To be a fundamentalist, you have to have a book. And you have to forget the book has a history.

Nonsense is nonsense, but the study of nonsense–that’s scholarship!                        Gershom Scholem

And you are too slow. A good quality for a lover but a bad quality for a Horseman.     Queen Elizabeth 

On all the flesh that says yes; on the forehead of all of my friends; on every hand held out I write your name.

God Talk

We are all wayfaring ones, our birth, our circumstances, whether order or chaos, privilege or plague; very little is controllable in the grander scheme of things, at least from the vantage point of Sagan’s Pale Blue Dot. We carve out our tiny space, feel the “I” of it, but  it all blends together into centuries and millennia. We call it “history.” Such a strange concept. Microbe, elephant, flea, or sequoia, seem to somehow “harmonize” with wars and cruelty, chance and necessity. And then there is that amazing grace, not the song, but the “thing” of it–the Dasein.

The Universe/God began to “talk” to me in synchronicities: coincidences meaningful only to me and individually dismissible (to a skeptical outsider) as mere hokum, but too numerous and often too striking for me to dismiss.

Brenda Denzler

Nature and the Human

Nature notices neither the unspeakable sorrows and sufferings humans inflict on one another, nor the destruction and pain resulting from natural processes of cause and effect. “Chance and necessity, chance and necessity” chants Jacque Monod, with a cadence like the slow drumbeat of a cosmic mantra. “Atoms and the void, atoms, and the void,” echoes Lucretius from two millennia ago.  The flowers outside the gates of  Auschwitz burst forth a panoply of colors and the grass grows green and thick with the spring rains as rabbits and mice come forth to welcome the sun. And that nature itself, “red in tooth and claw” drums slowly on in ever unfolding evolutionary patterns, each entity oblivious to the whole, but ever acting within it. The same is true after an earthquake or volcanic disruption or astroid impact or a pandemic. We who have the gift of self-awareness and wonder and analytical observation bear the burden, shed the tears, cry out to the cosmos, and wonder as we move through life how and where our sense of “meaning” and “purpose” fits…or Not. Are we anomalies and flukes in a process otherwise dead to and unaware of anything that goes on—or is that very capacity we have to ask, somehow reflective of something we have yet to understand? Yes, Mr. Zimmerman, we are going down the Valley one-by-one, as only your 70 year-old voice can sing it. But is there a choice? I put myself deep into this painting done by my departed son David, I can actually stare at it and merge into it–a strange feeling. I want to open my eyes and look around and see that is beyond the archway ahead.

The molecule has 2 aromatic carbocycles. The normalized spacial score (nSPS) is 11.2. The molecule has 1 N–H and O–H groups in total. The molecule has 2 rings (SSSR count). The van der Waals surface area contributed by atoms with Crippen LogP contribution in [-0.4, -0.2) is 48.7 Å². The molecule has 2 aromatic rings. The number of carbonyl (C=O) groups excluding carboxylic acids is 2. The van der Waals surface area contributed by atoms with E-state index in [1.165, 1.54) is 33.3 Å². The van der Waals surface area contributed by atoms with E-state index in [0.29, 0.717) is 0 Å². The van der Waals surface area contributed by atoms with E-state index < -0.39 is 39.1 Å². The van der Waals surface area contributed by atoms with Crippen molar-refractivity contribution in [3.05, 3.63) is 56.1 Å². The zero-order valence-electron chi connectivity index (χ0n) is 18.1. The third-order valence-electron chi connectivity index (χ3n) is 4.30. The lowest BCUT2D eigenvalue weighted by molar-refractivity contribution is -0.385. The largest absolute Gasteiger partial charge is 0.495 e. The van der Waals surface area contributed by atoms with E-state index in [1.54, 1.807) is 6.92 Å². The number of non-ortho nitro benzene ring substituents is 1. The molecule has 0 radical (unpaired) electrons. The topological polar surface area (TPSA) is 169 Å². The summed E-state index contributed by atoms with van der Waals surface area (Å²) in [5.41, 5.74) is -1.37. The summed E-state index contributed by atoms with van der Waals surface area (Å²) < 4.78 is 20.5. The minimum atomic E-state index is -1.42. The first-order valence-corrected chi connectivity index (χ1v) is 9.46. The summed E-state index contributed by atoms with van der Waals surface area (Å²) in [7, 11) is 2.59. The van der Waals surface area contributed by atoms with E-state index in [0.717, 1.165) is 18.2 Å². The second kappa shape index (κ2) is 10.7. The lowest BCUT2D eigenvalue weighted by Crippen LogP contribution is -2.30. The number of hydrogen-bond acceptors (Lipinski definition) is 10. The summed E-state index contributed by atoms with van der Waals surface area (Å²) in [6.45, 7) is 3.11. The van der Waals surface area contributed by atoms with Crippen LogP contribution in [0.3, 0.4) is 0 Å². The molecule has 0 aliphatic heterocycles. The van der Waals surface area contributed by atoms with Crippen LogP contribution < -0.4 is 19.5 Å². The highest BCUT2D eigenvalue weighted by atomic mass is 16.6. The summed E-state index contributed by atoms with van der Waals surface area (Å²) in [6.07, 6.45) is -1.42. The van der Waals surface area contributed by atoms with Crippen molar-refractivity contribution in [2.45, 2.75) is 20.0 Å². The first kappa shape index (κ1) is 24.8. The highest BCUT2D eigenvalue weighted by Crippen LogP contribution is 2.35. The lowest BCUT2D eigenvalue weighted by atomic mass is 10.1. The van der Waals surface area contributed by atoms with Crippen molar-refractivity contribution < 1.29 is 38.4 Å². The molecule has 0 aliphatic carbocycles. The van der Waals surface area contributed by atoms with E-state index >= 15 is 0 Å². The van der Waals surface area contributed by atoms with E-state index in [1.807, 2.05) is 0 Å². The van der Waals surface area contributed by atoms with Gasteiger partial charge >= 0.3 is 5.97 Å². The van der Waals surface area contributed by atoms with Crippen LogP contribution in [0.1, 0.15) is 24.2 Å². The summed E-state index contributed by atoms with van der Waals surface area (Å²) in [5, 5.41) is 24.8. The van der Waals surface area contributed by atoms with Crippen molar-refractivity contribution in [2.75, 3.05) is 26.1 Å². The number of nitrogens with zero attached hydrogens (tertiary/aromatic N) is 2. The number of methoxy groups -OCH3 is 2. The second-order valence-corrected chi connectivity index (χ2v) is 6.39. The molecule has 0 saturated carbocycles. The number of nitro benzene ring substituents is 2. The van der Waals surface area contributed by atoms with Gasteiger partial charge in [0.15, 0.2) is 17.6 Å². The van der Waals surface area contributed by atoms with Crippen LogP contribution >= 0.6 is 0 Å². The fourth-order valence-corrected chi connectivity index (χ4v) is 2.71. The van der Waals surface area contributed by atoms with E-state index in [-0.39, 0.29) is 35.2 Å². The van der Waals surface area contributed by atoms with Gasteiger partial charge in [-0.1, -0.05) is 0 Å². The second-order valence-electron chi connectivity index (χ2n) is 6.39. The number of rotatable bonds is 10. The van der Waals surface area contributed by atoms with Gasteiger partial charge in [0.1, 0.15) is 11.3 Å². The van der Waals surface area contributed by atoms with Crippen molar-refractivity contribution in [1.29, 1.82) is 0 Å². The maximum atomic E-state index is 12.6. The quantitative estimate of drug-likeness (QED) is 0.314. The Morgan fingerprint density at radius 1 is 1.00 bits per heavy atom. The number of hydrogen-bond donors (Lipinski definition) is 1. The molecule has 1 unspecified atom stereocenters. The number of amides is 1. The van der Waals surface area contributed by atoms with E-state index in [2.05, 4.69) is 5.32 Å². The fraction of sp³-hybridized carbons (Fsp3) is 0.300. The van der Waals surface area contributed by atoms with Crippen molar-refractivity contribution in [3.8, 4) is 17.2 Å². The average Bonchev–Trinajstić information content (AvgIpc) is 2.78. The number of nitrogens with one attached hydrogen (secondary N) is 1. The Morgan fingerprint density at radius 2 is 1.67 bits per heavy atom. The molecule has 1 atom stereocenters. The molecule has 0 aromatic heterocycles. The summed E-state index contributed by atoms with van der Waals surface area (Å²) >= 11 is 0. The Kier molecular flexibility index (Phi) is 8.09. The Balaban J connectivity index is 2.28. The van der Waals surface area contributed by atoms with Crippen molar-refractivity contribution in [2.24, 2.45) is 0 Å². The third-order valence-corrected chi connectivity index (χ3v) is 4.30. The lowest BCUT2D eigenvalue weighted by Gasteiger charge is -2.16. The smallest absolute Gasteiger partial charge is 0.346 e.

Walk through the Unknown by David S. Tabor

On Writing

Arthur Koestler once wrote that his attempt to write biography rose out of what he called the “Chronicler’s urge” and the Ecce Homo motive, both driven by a desire to transcend the self.  I think the same can be said for my own lifelong desire–since high school living in boarding school in France outside Paris–to write contemporary fiction–which is inevitably a form of veiled or not-so-veiled (think Woody Allen!) bio-fiction. However, I would add the Hemingway sense of “getting it right,” somehow capturing our common human hours and days in a way that brings the reaction–yes, that’s the way it was! That’s the way it is!

Tell the tale tale, tell the tall tale,
The idiot sputtered to the table
Yes, indeed, tell the tale tale,
That tall tale of life…

Koestler Extraordinaire

I have been reading the wonderful biography of Arthur Koestler by Michael Scammell, Koestler: The Literary and Political Odyssey Of a Twentieth-Century Skeptic (NY: random House, 2009). See the NYTimes Book Review here. Many years ago I remember reading Janus in one sitting, into the wee hours, and feeling a profound sense of mystical wonder as I finished. I wrote in the inside cover–rather naively I suppose–“This might prove to be the most influential book I have yet encountered.” I have posted previously on various bits and pieces of Koestler or Koestler related thoughts and meditations, here are a few links: Parts & Whole, Visiting the Messiah, On the Convert.

Here is a lovely quotation on Koestler’s restless quest for meaning:

If we can speak about the Central European intellectual at all it is because of the personality of Arthur Koestler. His Jewish-Hugaro-Czech origins are a sort of advance warning that explains all his researches and his ambiguity: from }udaism to the theory of assimilation, from Marxism to the absolute negation of communism, from the flirtation with eastern spiritualism to its demystification, from faith in science to doubt of all closed systems, and from the search for the absolute to serene resignation in the face of man’s critical aptitudes.

Danilo Kiš